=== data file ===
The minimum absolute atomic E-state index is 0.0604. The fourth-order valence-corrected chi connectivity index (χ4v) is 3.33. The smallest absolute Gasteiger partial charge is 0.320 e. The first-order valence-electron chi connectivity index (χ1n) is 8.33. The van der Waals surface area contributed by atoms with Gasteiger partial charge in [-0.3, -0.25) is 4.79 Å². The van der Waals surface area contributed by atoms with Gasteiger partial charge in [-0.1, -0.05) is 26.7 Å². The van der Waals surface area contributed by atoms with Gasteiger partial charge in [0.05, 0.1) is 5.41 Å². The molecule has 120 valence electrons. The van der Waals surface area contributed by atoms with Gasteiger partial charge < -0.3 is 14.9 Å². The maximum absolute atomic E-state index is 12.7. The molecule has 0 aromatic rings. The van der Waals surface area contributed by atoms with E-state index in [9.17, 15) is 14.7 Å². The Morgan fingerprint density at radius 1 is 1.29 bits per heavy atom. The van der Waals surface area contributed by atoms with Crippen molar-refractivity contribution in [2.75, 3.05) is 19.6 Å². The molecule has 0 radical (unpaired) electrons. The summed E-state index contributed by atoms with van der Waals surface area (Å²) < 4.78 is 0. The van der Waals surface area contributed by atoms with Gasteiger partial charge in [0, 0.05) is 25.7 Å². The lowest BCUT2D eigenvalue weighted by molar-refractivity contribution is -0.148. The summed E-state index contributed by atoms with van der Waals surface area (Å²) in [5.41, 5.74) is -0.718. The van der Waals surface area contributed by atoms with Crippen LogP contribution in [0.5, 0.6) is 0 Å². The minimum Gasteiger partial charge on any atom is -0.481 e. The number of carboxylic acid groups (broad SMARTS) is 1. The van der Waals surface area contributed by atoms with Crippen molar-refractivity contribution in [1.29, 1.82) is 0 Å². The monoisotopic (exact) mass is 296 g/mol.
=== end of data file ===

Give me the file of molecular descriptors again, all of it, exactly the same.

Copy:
The minimum absolute atomic E-state index is 0.0604. The fourth-order valence-corrected chi connectivity index (χ4v) is 3.33. The smallest absolute Gasteiger partial charge is 0.320 e. The first-order valence-electron chi connectivity index (χ1n) is 8.33. The van der Waals surface area contributed by atoms with Gasteiger partial charge in [-0.3, -0.25) is 4.79 Å². The van der Waals surface area contributed by atoms with Gasteiger partial charge in [-0.1, -0.05) is 26.7 Å². The van der Waals surface area contributed by atoms with Gasteiger partial charge in [0.05, 0.1) is 5.41 Å². The molecule has 120 valence electrons. The van der Waals surface area contributed by atoms with Gasteiger partial charge < -0.3 is 14.9 Å². The maximum absolute atomic E-state index is 12.7. The molecule has 0 aromatic rings. The van der Waals surface area contributed by atoms with E-state index in [9.17, 15) is 14.7 Å². The Morgan fingerprint density at radius 1 is 1.29 bits per heavy atom. The van der Waals surface area contributed by atoms with Crippen molar-refractivity contribution in [2.75, 3.05) is 19.6 Å². The molecule has 0 radical (unpaired) electrons. The summed E-state index contributed by atoms with van der Waals surface area (Å²) < 4.78 is 0. The van der Waals surface area contributed by atoms with Gasteiger partial charge in [0, 0.05) is 25.7 Å². The lowest BCUT2D eigenvalue weighted by molar-refractivity contribution is -0.148. The summed E-state index contributed by atoms with van der Waals surface area (Å²) in [5.41, 5.74) is -0.718. The van der Waals surface area contributed by atoms with Crippen LogP contribution in [0.5, 0.6) is 0 Å². The minimum Gasteiger partial charge on any atom is -0.481 e. The number of carboxylic acid groups (broad SMARTS) is 1. The van der Waals surface area contributed by atoms with Crippen molar-refractivity contribution in [1.29, 1.82) is 0 Å². The monoisotopic (exact) mass is 296 g/mol.